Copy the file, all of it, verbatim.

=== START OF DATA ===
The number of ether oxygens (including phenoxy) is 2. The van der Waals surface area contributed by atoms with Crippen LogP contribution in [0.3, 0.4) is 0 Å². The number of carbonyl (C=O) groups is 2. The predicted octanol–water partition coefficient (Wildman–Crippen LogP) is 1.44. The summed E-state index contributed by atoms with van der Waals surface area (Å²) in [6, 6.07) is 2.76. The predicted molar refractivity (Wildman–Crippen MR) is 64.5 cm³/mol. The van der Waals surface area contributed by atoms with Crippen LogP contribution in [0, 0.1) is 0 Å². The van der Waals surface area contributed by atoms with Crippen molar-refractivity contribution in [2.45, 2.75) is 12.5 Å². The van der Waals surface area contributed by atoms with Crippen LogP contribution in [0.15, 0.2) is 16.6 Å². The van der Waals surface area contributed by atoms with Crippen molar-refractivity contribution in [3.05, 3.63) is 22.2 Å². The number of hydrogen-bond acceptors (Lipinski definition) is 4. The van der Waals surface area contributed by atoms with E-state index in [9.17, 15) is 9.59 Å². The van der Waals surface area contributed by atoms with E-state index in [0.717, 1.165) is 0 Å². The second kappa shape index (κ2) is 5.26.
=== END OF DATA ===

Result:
The number of ether oxygens (including phenoxy) is 2. The van der Waals surface area contributed by atoms with Crippen LogP contribution in [0.3, 0.4) is 0 Å². The number of carbonyl (C=O) groups is 2. The predicted octanol–water partition coefficient (Wildman–Crippen LogP) is 1.44. The summed E-state index contributed by atoms with van der Waals surface area (Å²) in [6, 6.07) is 2.76. The predicted molar refractivity (Wildman–Crippen MR) is 64.5 cm³/mol. The van der Waals surface area contributed by atoms with Crippen LogP contribution in [0, 0.1) is 0 Å². The van der Waals surface area contributed by atoms with Crippen molar-refractivity contribution in [2.45, 2.75) is 12.5 Å². The van der Waals surface area contributed by atoms with Crippen LogP contribution in [0.15, 0.2) is 16.6 Å². The van der Waals surface area contributed by atoms with Crippen molar-refractivity contribution in [3.05, 3.63) is 22.2 Å². The number of hydrogen-bond acceptors (Lipinski definition) is 4. The van der Waals surface area contributed by atoms with E-state index in [9.17, 15) is 9.59 Å². The van der Waals surface area contributed by atoms with E-state index in [0.717, 1.165) is 0 Å². The second kappa shape index (κ2) is 5.26.